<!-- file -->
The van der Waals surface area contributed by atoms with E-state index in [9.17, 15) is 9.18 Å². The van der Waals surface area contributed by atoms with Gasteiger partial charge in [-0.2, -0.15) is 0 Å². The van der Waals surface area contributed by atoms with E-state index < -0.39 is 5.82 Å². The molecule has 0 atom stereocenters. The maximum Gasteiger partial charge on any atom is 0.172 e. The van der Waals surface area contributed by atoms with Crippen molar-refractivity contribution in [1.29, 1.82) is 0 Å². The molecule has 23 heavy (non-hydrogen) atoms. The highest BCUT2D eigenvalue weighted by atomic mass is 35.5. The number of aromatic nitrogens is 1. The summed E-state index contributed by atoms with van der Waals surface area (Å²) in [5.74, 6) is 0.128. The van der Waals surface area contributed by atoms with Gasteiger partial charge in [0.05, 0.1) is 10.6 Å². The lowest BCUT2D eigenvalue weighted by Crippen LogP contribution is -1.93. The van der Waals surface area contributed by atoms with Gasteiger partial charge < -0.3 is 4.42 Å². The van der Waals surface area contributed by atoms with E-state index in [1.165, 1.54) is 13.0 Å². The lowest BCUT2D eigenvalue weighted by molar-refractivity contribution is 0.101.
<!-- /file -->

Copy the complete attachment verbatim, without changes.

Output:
The van der Waals surface area contributed by atoms with E-state index in [9.17, 15) is 9.18 Å². The van der Waals surface area contributed by atoms with Gasteiger partial charge in [-0.2, -0.15) is 0 Å². The van der Waals surface area contributed by atoms with E-state index < -0.39 is 5.82 Å². The molecule has 0 atom stereocenters. The maximum Gasteiger partial charge on any atom is 0.172 e. The van der Waals surface area contributed by atoms with Crippen molar-refractivity contribution in [1.29, 1.82) is 0 Å². The molecule has 23 heavy (non-hydrogen) atoms. The highest BCUT2D eigenvalue weighted by atomic mass is 35.5. The number of aromatic nitrogens is 1. The summed E-state index contributed by atoms with van der Waals surface area (Å²) in [5.74, 6) is 0.128. The van der Waals surface area contributed by atoms with Gasteiger partial charge in [0.05, 0.1) is 10.6 Å². The lowest BCUT2D eigenvalue weighted by Crippen LogP contribution is -1.93. The van der Waals surface area contributed by atoms with Gasteiger partial charge < -0.3 is 4.42 Å². The van der Waals surface area contributed by atoms with E-state index in [1.165, 1.54) is 13.0 Å². The lowest BCUT2D eigenvalue weighted by molar-refractivity contribution is 0.101.